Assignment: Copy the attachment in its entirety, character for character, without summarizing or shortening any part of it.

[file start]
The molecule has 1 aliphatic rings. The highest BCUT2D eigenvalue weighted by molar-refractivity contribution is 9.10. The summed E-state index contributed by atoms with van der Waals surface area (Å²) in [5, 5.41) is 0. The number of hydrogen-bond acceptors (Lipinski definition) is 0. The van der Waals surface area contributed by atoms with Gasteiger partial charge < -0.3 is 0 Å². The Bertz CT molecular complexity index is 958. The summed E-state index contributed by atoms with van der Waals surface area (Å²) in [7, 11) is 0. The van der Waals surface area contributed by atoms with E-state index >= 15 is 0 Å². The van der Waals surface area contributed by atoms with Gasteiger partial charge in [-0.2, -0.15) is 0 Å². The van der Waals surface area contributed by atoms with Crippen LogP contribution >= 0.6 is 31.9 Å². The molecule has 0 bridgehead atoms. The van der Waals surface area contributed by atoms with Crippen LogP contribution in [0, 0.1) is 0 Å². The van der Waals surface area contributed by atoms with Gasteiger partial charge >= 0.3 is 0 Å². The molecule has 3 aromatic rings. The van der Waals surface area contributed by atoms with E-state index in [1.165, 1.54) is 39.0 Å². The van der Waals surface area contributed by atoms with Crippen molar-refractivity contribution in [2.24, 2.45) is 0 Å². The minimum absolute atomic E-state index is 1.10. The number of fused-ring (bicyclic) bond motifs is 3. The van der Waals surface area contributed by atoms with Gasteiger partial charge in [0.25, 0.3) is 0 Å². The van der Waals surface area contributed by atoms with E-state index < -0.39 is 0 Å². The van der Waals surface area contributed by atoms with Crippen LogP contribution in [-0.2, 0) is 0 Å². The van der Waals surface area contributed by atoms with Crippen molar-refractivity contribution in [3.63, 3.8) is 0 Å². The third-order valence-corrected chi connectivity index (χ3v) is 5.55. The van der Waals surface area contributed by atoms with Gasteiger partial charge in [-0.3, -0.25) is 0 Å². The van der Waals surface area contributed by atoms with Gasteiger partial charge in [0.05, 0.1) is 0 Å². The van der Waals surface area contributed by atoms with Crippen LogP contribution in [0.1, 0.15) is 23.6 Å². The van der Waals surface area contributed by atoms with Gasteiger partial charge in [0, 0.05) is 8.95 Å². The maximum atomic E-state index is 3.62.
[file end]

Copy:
The molecule has 1 aliphatic rings. The highest BCUT2D eigenvalue weighted by molar-refractivity contribution is 9.10. The summed E-state index contributed by atoms with van der Waals surface area (Å²) in [5, 5.41) is 0. The number of hydrogen-bond acceptors (Lipinski definition) is 0. The van der Waals surface area contributed by atoms with Gasteiger partial charge < -0.3 is 0 Å². The Bertz CT molecular complexity index is 958. The summed E-state index contributed by atoms with van der Waals surface area (Å²) in [7, 11) is 0. The van der Waals surface area contributed by atoms with E-state index >= 15 is 0 Å². The van der Waals surface area contributed by atoms with Gasteiger partial charge in [-0.2, -0.15) is 0 Å². The van der Waals surface area contributed by atoms with Crippen LogP contribution >= 0.6 is 31.9 Å². The molecule has 0 bridgehead atoms. The van der Waals surface area contributed by atoms with Crippen LogP contribution in [0, 0.1) is 0 Å². The van der Waals surface area contributed by atoms with Gasteiger partial charge >= 0.3 is 0 Å². The molecule has 3 aromatic rings. The van der Waals surface area contributed by atoms with E-state index in [1.165, 1.54) is 39.0 Å². The van der Waals surface area contributed by atoms with Crippen molar-refractivity contribution in [2.24, 2.45) is 0 Å². The minimum absolute atomic E-state index is 1.10. The number of fused-ring (bicyclic) bond motifs is 3. The van der Waals surface area contributed by atoms with Gasteiger partial charge in [0.25, 0.3) is 0 Å². The van der Waals surface area contributed by atoms with E-state index < -0.39 is 0 Å². The van der Waals surface area contributed by atoms with Crippen LogP contribution in [-0.2, 0) is 0 Å². The van der Waals surface area contributed by atoms with Crippen molar-refractivity contribution in [3.63, 3.8) is 0 Å². The third-order valence-corrected chi connectivity index (χ3v) is 5.55. The van der Waals surface area contributed by atoms with Gasteiger partial charge in [-0.3, -0.25) is 0 Å². The van der Waals surface area contributed by atoms with Gasteiger partial charge in [0.05, 0.1) is 0 Å². The van der Waals surface area contributed by atoms with Crippen LogP contribution in [0.1, 0.15) is 23.6 Å². The van der Waals surface area contributed by atoms with Gasteiger partial charge in [0, 0.05) is 8.95 Å². The maximum atomic E-state index is 3.62.